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Within these basic POA types are a number of subcategories.

  • Durable power of attorney. When a POA is durable, it remains in effect even if the principal becomes incompetent. In Maryland, all powers of attorney are durable by default, unless the document states otherwise.

  • Nondurable power of attorney. If you become incapacitated, this power of attorney is no longer valid. Also, nondurable powers of attorney are typically for certain financial transactions only.

  • General power of attorney. This POA gives the agent broad authority to act on behalf of the principal in all types of business and personal circumstances.

  • Limited power of attorney. With a limited POA, your agent can only perform specific functions under a specific timeframe or under specific conditions.

  • Springing power of attorney. With a springing POA, your agent can only act for you after a specific triggering event occurs, such as if you become incapacitated.

  • Tax power of attorney. This limited POA allows someone to represent you in tax matters and file your taxes. 

  • Real estate power of attorney. This limited POA allows the agent to represent you in real estate matters, which may include buying, selling or managing property.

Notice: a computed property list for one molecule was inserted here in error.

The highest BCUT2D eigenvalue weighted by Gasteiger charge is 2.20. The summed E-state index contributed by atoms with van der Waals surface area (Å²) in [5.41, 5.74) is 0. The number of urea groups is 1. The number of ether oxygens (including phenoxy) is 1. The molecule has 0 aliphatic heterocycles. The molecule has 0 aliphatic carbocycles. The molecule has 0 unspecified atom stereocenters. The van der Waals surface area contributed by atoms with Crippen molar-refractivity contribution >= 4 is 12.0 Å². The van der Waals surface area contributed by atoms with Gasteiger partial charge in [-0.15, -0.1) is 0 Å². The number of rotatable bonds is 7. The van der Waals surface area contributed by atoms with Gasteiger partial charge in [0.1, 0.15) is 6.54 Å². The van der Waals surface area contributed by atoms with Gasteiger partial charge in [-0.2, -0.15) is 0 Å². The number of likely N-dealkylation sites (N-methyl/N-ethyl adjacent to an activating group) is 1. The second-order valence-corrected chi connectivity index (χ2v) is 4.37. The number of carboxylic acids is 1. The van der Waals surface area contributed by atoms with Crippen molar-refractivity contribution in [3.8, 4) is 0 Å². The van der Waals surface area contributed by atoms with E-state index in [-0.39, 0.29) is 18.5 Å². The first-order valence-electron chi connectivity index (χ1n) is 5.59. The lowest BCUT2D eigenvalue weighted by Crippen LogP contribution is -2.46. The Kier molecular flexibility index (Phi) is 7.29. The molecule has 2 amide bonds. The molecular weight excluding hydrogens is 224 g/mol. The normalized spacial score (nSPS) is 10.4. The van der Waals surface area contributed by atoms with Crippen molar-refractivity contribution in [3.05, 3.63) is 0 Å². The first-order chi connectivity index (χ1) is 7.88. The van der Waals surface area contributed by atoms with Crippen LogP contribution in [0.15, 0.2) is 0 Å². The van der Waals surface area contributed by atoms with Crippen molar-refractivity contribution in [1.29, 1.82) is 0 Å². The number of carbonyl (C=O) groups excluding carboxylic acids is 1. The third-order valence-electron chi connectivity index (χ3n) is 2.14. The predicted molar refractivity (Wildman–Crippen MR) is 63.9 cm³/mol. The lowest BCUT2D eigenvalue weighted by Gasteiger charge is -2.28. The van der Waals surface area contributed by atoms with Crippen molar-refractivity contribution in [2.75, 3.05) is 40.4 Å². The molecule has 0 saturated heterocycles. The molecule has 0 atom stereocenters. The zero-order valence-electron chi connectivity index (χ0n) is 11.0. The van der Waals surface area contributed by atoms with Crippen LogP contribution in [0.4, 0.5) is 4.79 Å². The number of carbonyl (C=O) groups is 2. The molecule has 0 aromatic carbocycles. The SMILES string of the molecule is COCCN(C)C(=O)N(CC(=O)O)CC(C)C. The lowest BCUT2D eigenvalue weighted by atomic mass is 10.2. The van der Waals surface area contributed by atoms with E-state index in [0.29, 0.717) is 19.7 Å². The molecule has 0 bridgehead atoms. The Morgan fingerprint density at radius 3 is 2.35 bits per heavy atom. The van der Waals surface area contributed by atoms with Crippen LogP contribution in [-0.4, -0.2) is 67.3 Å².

• Vehicle power of attorney. This limited POA allows the agent to represent you at the department of motor vehicles.

How to get a POA in Maryland

Here’s what you need to do to create a valid power of attorney in Maryland.

  1. Decide what you’d like your agent to do for you and what type of POA suits your situation. Decide if you would like your POA to be durable or nondurable.

  2. Choose your agent. This should be a person you unconditionally trust.

  3. Sign your POA in the presence of a notary and two witnesses. Your notary can be one of your witnesses if desired.

  4. Store your original document in a safe place where your agent and family can easily access it, and tell these individuals where the document is.

  5. Give your agent a copy of your POA.

  6. Consider giving a copy of your POA to your financial institutions and health care providers.

  7. If your POA involves real estate, file a copy with your circuit court clerk’s office.

Tax implications for a power of attorney in Maryland

If you’d like someone to file your taxes for you or represent you in tax matters, you’ll create a tax power of attorney. You can use IRS POA Form 2848 or Form 8821 when federal taxes are involved; however, Maryland no longer accepts these federal forms for state tax matters. For state taxes, you’ll need to use Maryland POA form 548 and/or 548P.

How much does it cost to get a POA in Maryland?

If you take a DIY approach, you can download free POA forms from the state, leaving the notary fee as your only cost to create a POA. An online service can cost as little as $40. Lawyer fees vary by firm, location and the complexity of your power of attorney, but can cost a few hundred dollars or more.